Pantherophis alleghaniensis – Everglades Ratsnakes are a Florida resident that ranges from bright oranges to yellows and sometimes has bold lateral striping down its body. A very arboreal species that can sometimes get a bad reputation for being a bit more feisty than the other sympatric species, the Cornsnake. Everglades Ratsnakes still make great captives especially when given the opportunity to climb and will utilize all climbing areas. Husbandry is almost identical to the Cornsnake as they are frequently found inhabiting spaces together in the wild. Typically reaching lengths of 5′ and sometimes 6′, these are impressive animals which seem to be ‘smarter’ having adapted to life in the shrub and trees of semi-tropical Florida. Canadian Ophidiophile has always gravitated towards species that offer more in the personality section of their bio. We are proudly working with the hypo, leucistic and scaleless genetic morph varieties currently.

Mexican Milksnake

Lampropeltis triangulum annulata – A calm and smaller milksnake species that stay around 4′ or smaller. Mexican milksnakes have been a long time favorite of ours due to their personality and variations in color. White bands that be cream to almost orange, and black bands that can vary in thickness, all make this a fun little species to work with captive breeding. Ranging from Southwest Texas to Northeast Mexico, L. t. annulata are easily kept by the hobbyist in medium-sized terraria that model their semi-arid habitat. A hardy, small and fun species of milksnake that will always have a place in our collection.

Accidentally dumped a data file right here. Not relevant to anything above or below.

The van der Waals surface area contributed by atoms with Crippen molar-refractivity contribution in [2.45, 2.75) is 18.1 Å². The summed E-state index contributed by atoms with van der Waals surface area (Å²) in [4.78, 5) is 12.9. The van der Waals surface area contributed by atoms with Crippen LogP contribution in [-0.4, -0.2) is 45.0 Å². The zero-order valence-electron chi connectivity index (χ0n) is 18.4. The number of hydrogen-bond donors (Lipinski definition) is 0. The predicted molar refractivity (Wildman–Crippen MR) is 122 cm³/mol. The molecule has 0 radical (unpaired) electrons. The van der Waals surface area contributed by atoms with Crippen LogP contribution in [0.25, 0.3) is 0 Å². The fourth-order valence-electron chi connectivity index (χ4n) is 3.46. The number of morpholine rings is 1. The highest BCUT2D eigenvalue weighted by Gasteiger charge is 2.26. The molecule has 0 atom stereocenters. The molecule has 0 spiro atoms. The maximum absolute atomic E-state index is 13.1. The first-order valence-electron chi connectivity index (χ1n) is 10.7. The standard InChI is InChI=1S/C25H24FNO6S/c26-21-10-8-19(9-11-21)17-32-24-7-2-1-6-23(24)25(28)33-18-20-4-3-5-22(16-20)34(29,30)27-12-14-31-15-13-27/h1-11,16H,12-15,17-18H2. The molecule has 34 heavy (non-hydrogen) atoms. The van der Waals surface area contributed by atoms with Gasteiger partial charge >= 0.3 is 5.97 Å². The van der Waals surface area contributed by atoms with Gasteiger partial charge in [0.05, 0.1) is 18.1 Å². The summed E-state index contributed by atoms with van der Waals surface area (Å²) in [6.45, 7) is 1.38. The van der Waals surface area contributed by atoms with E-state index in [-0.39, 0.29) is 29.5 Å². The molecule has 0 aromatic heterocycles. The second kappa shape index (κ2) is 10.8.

Black Milksnake

Lampropeltis triangulum gaigeae – Hands down our favorite milksnake in our collection. Milksnakes typically have the reputation of being high strung and nervous animals. Black Milksnakes almost always act more confident, especially as adults. A hatchling can sometimes be squirmy but almost never musk or bite while being handled. With an impressive average size of 6′ in length, Black Milksnakes make great pets or terrarium displays. Going through the ontogenic change from hatchlings to adults is equally as fun. Starting out with the typical tricolor bands and gaining melanin (black pigment) progressively after their first year typically. A cooler temperature species, they do still benefit from a basking area in the 84-86F range. Being a highland species, found in the cloud forests of Panama and Costa Rica, adult specimens have been found to be basking in pockets of sunlight and reaching temps of 90+F. Caution is to be used if you want to emulate this in captivity, as they would still require a large temperature gradient where they can still stay cool.